Getting very clear about the accuracy of our narrative helps us advance our personal and professional causes to connect, engage, influence.
What is a story? In its most basic form: “That was - Something happened - This is." Here’s more: "A story is content plus context." Our human brains crave meaning. Without context you are left with a list of unrelated facts. Our human brains also create meaning. As a result, widely held but false narratives can become firmly embedded in people’s need to believe things.
Why should we care? Unless we are very clear about the stories we tell we might end up imprisoned by irresponsible narratives based on inaccurate memories. As we look around the world we are witness to “arsenals of memories.”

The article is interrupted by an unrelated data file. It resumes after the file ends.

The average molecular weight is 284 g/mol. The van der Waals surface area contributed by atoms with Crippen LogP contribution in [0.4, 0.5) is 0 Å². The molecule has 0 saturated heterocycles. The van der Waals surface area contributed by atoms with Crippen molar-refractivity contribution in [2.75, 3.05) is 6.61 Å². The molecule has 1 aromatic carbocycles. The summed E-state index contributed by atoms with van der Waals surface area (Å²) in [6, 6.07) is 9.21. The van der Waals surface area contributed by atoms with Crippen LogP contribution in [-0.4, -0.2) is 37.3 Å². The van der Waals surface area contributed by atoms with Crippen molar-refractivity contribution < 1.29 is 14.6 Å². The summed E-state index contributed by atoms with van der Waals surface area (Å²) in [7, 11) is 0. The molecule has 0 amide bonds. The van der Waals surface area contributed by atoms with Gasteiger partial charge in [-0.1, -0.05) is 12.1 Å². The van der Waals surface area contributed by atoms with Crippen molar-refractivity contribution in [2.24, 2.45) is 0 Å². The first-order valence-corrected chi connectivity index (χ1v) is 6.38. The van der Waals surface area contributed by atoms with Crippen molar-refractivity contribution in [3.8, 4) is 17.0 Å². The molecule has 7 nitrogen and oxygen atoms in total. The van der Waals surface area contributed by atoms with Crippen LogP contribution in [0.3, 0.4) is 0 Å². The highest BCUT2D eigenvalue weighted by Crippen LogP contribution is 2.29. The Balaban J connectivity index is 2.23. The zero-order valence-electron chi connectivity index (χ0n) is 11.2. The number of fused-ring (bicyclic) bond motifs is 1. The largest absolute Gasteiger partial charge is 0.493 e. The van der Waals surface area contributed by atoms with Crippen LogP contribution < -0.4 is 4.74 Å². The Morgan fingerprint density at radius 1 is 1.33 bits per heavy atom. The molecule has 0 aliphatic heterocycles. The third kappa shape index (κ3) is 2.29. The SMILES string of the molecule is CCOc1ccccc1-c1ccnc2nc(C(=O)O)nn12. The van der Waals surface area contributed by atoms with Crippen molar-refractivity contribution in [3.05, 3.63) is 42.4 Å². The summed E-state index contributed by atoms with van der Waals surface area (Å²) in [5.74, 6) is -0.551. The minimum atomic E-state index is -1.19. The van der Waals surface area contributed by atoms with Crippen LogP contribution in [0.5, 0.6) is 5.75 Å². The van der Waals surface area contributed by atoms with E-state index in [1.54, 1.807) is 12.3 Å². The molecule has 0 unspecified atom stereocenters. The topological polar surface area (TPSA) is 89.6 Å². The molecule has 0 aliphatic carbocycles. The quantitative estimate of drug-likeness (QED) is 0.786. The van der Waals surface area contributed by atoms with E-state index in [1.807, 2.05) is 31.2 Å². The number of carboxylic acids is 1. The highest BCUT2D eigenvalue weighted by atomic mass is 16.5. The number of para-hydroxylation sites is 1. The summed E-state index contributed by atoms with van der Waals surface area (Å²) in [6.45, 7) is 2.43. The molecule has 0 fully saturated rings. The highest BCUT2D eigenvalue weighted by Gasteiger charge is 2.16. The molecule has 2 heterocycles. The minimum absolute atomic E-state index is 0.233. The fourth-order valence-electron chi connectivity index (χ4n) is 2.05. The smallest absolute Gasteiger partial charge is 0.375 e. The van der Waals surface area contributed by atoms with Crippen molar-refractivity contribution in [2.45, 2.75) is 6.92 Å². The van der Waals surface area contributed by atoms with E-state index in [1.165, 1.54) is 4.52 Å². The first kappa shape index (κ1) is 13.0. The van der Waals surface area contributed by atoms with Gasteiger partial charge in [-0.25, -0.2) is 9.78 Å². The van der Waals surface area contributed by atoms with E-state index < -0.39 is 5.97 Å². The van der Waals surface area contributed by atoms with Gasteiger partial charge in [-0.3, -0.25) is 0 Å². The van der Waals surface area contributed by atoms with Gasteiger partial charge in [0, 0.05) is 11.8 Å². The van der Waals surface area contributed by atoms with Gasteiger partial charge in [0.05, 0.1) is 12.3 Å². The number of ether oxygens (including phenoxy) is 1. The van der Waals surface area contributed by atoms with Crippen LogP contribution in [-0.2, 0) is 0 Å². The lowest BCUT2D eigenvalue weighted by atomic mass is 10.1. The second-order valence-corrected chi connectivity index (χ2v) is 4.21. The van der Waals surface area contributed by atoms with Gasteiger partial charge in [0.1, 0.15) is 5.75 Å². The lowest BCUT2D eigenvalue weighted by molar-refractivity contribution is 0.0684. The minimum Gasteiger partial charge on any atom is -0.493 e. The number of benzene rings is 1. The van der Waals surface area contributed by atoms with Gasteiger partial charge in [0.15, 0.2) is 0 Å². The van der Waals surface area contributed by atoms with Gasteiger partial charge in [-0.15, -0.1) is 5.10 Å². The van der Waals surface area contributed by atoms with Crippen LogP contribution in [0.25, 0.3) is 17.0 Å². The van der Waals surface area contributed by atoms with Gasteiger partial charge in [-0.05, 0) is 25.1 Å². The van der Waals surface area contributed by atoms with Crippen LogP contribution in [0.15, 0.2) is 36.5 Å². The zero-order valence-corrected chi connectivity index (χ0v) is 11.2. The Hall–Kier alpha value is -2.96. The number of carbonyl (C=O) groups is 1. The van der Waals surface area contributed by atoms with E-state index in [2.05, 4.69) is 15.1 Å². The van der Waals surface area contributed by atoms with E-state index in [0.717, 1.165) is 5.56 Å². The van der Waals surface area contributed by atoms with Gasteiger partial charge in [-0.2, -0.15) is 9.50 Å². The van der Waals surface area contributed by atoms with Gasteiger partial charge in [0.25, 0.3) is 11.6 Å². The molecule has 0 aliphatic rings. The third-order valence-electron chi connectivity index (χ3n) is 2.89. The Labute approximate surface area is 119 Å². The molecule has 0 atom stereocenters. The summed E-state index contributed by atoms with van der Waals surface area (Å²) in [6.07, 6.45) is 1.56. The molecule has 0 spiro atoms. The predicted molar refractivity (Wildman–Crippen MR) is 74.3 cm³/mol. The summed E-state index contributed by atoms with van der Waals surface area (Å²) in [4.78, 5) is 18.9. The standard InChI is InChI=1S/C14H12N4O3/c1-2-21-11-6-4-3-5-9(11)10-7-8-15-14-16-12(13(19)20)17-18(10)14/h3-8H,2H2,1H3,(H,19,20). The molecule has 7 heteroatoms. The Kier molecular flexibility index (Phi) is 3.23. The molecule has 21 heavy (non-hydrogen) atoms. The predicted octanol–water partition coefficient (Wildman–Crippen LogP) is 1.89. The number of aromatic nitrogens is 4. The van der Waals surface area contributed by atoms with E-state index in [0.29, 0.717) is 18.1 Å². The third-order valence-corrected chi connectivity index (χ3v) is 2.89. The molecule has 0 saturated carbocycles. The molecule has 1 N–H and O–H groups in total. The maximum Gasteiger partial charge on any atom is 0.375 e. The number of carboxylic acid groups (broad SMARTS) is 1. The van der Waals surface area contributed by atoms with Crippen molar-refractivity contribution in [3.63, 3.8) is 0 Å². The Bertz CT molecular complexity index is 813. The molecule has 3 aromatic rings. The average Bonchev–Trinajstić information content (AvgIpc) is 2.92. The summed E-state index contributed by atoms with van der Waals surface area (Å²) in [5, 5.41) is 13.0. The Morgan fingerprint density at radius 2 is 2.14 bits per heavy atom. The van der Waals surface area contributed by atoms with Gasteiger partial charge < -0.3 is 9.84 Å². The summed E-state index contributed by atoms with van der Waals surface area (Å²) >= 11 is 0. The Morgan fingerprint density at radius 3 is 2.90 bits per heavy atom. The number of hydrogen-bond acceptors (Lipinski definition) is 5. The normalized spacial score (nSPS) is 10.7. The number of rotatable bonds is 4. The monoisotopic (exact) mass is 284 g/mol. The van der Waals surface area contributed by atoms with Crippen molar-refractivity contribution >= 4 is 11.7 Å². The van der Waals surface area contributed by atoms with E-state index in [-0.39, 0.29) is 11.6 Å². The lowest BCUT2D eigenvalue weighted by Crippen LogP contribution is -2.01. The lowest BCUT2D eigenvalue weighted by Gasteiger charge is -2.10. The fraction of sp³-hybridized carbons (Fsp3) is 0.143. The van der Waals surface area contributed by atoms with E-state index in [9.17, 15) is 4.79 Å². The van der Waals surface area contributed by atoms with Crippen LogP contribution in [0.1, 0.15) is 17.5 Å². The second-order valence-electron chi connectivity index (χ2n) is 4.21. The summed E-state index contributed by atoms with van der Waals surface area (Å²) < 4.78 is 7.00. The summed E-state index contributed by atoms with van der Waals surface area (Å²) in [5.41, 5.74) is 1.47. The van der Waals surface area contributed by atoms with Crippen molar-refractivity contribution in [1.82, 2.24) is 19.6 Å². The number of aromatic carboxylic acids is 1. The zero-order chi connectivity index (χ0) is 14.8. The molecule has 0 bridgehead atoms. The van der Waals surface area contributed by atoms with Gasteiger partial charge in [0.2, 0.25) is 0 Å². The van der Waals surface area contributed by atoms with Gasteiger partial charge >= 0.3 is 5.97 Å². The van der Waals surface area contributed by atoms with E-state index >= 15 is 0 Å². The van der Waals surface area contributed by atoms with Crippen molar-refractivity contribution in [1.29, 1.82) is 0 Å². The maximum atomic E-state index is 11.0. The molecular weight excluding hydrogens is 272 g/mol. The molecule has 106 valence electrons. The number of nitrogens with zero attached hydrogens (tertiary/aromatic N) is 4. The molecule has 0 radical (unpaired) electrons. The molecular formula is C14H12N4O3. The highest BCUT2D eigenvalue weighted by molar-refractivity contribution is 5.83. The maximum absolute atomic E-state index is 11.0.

I cannot say whose memories are accurate or not. All I can do is sift through the clues of my life, how I live, what I value, or what my experiences, hardships and achievements have taught me. I have to look closely at the archaeological remains of my life to begin to comprehend my story with compassion, insight and humor. Is it true? Or, do I owe my story another look? Am I curious about the accuracy of the narrative that I have been telling and the one that I could be telling?
What might it take for you to leave behind the habitual parroting of boring story lines to delve deep into the emotions, sensory images, and experiences of your story with compassion, insight and humor? Write that story!